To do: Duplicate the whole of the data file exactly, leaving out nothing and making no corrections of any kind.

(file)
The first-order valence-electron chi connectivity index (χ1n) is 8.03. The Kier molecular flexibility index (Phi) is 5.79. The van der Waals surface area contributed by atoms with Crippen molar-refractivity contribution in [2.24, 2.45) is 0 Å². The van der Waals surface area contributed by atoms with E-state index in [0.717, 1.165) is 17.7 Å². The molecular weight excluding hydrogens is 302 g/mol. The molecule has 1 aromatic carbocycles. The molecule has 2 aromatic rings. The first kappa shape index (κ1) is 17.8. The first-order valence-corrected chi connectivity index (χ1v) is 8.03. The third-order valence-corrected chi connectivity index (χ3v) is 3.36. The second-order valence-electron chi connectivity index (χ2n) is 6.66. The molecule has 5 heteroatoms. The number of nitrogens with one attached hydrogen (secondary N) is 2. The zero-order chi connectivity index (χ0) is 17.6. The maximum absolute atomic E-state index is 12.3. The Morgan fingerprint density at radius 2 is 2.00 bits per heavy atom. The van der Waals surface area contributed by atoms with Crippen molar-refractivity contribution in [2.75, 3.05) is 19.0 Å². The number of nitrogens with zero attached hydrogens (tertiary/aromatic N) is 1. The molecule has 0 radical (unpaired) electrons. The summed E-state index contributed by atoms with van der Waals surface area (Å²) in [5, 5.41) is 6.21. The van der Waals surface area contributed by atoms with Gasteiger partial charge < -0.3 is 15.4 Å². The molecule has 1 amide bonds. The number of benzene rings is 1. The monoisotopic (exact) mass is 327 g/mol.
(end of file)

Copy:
The first-order valence-electron chi connectivity index (χ1n) is 8.03. The Kier molecular flexibility index (Phi) is 5.79. The van der Waals surface area contributed by atoms with Crippen molar-refractivity contribution in [2.24, 2.45) is 0 Å². The van der Waals surface area contributed by atoms with E-state index in [0.717, 1.165) is 17.7 Å². The molecular weight excluding hydrogens is 302 g/mol. The molecule has 1 aromatic carbocycles. The molecule has 2 aromatic rings. The first kappa shape index (κ1) is 17.8. The first-order valence-corrected chi connectivity index (χ1v) is 8.03. The third-order valence-corrected chi connectivity index (χ3v) is 3.36. The second-order valence-electron chi connectivity index (χ2n) is 6.66. The molecule has 5 heteroatoms. The number of nitrogens with one attached hydrogen (secondary N) is 2. The zero-order chi connectivity index (χ0) is 17.6. The maximum absolute atomic E-state index is 12.3. The Morgan fingerprint density at radius 2 is 2.00 bits per heavy atom. The van der Waals surface area contributed by atoms with Crippen molar-refractivity contribution in [2.75, 3.05) is 19.0 Å². The number of nitrogens with zero attached hydrogens (tertiary/aromatic N) is 1. The molecule has 0 radical (unpaired) electrons. The summed E-state index contributed by atoms with van der Waals surface area (Å²) in [5, 5.41) is 6.21. The van der Waals surface area contributed by atoms with Gasteiger partial charge < -0.3 is 15.4 Å². The molecule has 1 amide bonds. The number of benzene rings is 1. The monoisotopic (exact) mass is 327 g/mol.